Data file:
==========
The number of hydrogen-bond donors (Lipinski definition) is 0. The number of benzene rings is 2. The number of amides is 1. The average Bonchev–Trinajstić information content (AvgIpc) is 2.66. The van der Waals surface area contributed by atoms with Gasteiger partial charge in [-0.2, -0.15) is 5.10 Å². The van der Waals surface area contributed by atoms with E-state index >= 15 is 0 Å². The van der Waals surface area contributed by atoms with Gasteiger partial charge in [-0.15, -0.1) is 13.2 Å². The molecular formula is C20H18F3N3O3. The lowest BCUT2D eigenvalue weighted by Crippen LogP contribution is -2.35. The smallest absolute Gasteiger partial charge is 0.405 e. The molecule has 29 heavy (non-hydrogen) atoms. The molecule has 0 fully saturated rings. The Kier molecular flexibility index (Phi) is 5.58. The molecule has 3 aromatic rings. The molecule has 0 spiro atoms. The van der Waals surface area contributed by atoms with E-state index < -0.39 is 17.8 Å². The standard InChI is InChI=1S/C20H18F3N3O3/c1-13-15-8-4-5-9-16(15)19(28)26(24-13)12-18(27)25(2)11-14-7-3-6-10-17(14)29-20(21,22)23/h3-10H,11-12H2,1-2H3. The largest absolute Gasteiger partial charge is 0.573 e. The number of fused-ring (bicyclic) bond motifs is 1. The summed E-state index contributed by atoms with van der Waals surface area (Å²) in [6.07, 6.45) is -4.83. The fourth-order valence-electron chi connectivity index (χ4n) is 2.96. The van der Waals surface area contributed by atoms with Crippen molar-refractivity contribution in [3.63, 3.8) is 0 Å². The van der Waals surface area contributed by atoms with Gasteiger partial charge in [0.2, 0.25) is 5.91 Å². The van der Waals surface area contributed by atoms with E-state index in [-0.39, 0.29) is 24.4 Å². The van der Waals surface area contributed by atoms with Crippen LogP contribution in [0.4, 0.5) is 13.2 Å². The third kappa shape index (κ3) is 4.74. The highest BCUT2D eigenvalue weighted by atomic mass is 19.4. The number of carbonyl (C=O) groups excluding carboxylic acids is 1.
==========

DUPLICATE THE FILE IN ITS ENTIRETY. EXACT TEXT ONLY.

The number of hydrogen-bond donors (Lipinski definition) is 0. The number of benzene rings is 2. The number of amides is 1. The average Bonchev–Trinajstić information content (AvgIpc) is 2.66. The van der Waals surface area contributed by atoms with Gasteiger partial charge in [-0.2, -0.15) is 5.10 Å². The van der Waals surface area contributed by atoms with E-state index >= 15 is 0 Å². The van der Waals surface area contributed by atoms with Gasteiger partial charge in [-0.15, -0.1) is 13.2 Å². The molecular formula is C20H18F3N3O3. The lowest BCUT2D eigenvalue weighted by Crippen LogP contribution is -2.35. The smallest absolute Gasteiger partial charge is 0.405 e. The molecule has 29 heavy (non-hydrogen) atoms. The molecule has 0 fully saturated rings. The Kier molecular flexibility index (Phi) is 5.58. The molecule has 3 aromatic rings. The molecule has 0 spiro atoms. The van der Waals surface area contributed by atoms with E-state index < -0.39 is 17.8 Å². The standard InChI is InChI=1S/C20H18F3N3O3/c1-13-15-8-4-5-9-16(15)19(28)26(24-13)12-18(27)25(2)11-14-7-3-6-10-17(14)29-20(21,22)23/h3-10H,11-12H2,1-2H3. The largest absolute Gasteiger partial charge is 0.573 e. The number of fused-ring (bicyclic) bond motifs is 1. The summed E-state index contributed by atoms with van der Waals surface area (Å²) in [6.07, 6.45) is -4.83. The fourth-order valence-electron chi connectivity index (χ4n) is 2.96. The van der Waals surface area contributed by atoms with Crippen molar-refractivity contribution in [3.63, 3.8) is 0 Å². The van der Waals surface area contributed by atoms with Gasteiger partial charge in [0.2, 0.25) is 5.91 Å². The van der Waals surface area contributed by atoms with E-state index in [-0.39, 0.29) is 24.4 Å². The van der Waals surface area contributed by atoms with Crippen LogP contribution in [0.4, 0.5) is 13.2 Å². The third kappa shape index (κ3) is 4.74. The highest BCUT2D eigenvalue weighted by atomic mass is 19.4. The number of carbonyl (C=O) groups excluding carboxylic acids is 1.